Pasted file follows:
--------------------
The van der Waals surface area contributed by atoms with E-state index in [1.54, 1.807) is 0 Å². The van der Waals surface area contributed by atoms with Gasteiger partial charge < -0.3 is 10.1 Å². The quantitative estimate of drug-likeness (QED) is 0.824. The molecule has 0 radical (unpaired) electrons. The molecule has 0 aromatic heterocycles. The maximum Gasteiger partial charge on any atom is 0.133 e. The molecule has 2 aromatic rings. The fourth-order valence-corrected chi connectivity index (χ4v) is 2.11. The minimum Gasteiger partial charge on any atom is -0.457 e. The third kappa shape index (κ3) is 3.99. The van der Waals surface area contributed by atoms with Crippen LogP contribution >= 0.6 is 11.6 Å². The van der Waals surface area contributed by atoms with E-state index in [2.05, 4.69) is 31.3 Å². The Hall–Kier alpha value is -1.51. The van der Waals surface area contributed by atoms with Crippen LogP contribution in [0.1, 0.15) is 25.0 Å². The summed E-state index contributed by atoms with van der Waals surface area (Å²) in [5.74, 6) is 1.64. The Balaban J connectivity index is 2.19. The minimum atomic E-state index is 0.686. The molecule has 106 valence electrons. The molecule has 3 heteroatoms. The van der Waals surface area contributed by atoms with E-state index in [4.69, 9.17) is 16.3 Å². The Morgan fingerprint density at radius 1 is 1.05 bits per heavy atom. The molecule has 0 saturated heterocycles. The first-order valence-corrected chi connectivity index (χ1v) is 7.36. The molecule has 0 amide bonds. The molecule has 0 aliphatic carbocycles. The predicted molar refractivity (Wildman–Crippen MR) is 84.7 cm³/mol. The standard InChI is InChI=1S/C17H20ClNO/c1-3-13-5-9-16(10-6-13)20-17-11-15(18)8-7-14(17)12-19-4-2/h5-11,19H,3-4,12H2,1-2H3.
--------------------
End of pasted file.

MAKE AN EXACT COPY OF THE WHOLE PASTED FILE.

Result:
The van der Waals surface area contributed by atoms with E-state index in [1.54, 1.807) is 0 Å². The van der Waals surface area contributed by atoms with Gasteiger partial charge < -0.3 is 10.1 Å². The quantitative estimate of drug-likeness (QED) is 0.824. The molecule has 0 radical (unpaired) electrons. The molecule has 0 aromatic heterocycles. The maximum Gasteiger partial charge on any atom is 0.133 e. The molecule has 2 aromatic rings. The fourth-order valence-corrected chi connectivity index (χ4v) is 2.11. The minimum Gasteiger partial charge on any atom is -0.457 e. The third kappa shape index (κ3) is 3.99. The van der Waals surface area contributed by atoms with Crippen LogP contribution >= 0.6 is 11.6 Å². The van der Waals surface area contributed by atoms with E-state index in [2.05, 4.69) is 31.3 Å². The Hall–Kier alpha value is -1.51. The van der Waals surface area contributed by atoms with Crippen LogP contribution in [0.1, 0.15) is 25.0 Å². The summed E-state index contributed by atoms with van der Waals surface area (Å²) in [5.74, 6) is 1.64. The Balaban J connectivity index is 2.19. The minimum atomic E-state index is 0.686. The molecule has 106 valence electrons. The molecule has 3 heteroatoms. The van der Waals surface area contributed by atoms with E-state index in [4.69, 9.17) is 16.3 Å². The Morgan fingerprint density at radius 1 is 1.05 bits per heavy atom. The molecule has 0 saturated heterocycles. The first-order valence-corrected chi connectivity index (χ1v) is 7.36. The molecule has 0 amide bonds. The molecule has 0 aliphatic carbocycles. The predicted molar refractivity (Wildman–Crippen MR) is 84.7 cm³/mol. The standard InChI is InChI=1S/C17H20ClNO/c1-3-13-5-9-16(10-6-13)20-17-11-15(18)8-7-14(17)12-19-4-2/h5-11,19H,3-4,12H2,1-2H3.